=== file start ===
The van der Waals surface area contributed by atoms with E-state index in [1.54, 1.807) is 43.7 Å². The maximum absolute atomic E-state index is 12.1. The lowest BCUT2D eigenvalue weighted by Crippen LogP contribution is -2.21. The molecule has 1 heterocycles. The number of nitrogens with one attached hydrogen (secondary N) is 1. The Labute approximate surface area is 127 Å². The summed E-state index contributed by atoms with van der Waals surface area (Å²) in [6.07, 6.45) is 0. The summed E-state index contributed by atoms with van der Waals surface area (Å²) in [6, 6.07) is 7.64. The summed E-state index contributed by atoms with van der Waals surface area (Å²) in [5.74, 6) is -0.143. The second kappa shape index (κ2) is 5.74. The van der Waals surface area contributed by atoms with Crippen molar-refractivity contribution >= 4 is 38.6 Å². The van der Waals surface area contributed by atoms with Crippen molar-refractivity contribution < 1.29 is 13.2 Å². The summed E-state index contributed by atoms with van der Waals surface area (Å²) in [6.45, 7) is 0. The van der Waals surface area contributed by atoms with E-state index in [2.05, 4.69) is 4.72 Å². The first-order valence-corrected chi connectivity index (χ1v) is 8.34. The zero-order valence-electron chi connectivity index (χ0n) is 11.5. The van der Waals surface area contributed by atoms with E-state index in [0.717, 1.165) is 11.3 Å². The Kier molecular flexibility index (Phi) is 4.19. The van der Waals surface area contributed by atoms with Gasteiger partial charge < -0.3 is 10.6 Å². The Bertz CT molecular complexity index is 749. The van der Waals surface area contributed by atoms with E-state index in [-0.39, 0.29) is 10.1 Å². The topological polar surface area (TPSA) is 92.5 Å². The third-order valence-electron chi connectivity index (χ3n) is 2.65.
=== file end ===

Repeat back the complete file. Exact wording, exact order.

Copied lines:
The van der Waals surface area contributed by atoms with E-state index in [1.54, 1.807) is 43.7 Å². The maximum absolute atomic E-state index is 12.1. The lowest BCUT2D eigenvalue weighted by Crippen LogP contribution is -2.21. The molecule has 1 heterocycles. The number of nitrogens with one attached hydrogen (secondary N) is 1. The Labute approximate surface area is 127 Å². The summed E-state index contributed by atoms with van der Waals surface area (Å²) in [6.07, 6.45) is 0. The summed E-state index contributed by atoms with van der Waals surface area (Å²) in [6, 6.07) is 7.64. The summed E-state index contributed by atoms with van der Waals surface area (Å²) in [5.74, 6) is -0.143. The second kappa shape index (κ2) is 5.74. The van der Waals surface area contributed by atoms with Crippen molar-refractivity contribution >= 4 is 38.6 Å². The van der Waals surface area contributed by atoms with Crippen molar-refractivity contribution < 1.29 is 13.2 Å². The summed E-state index contributed by atoms with van der Waals surface area (Å²) in [6.45, 7) is 0. The van der Waals surface area contributed by atoms with E-state index in [2.05, 4.69) is 4.72 Å². The first-order valence-corrected chi connectivity index (χ1v) is 8.34. The zero-order valence-electron chi connectivity index (χ0n) is 11.5. The van der Waals surface area contributed by atoms with E-state index in [0.717, 1.165) is 11.3 Å². The Kier molecular flexibility index (Phi) is 4.19. The van der Waals surface area contributed by atoms with Gasteiger partial charge < -0.3 is 10.6 Å². The Bertz CT molecular complexity index is 749. The van der Waals surface area contributed by atoms with E-state index in [-0.39, 0.29) is 10.1 Å². The topological polar surface area (TPSA) is 92.5 Å². The third-order valence-electron chi connectivity index (χ3n) is 2.65.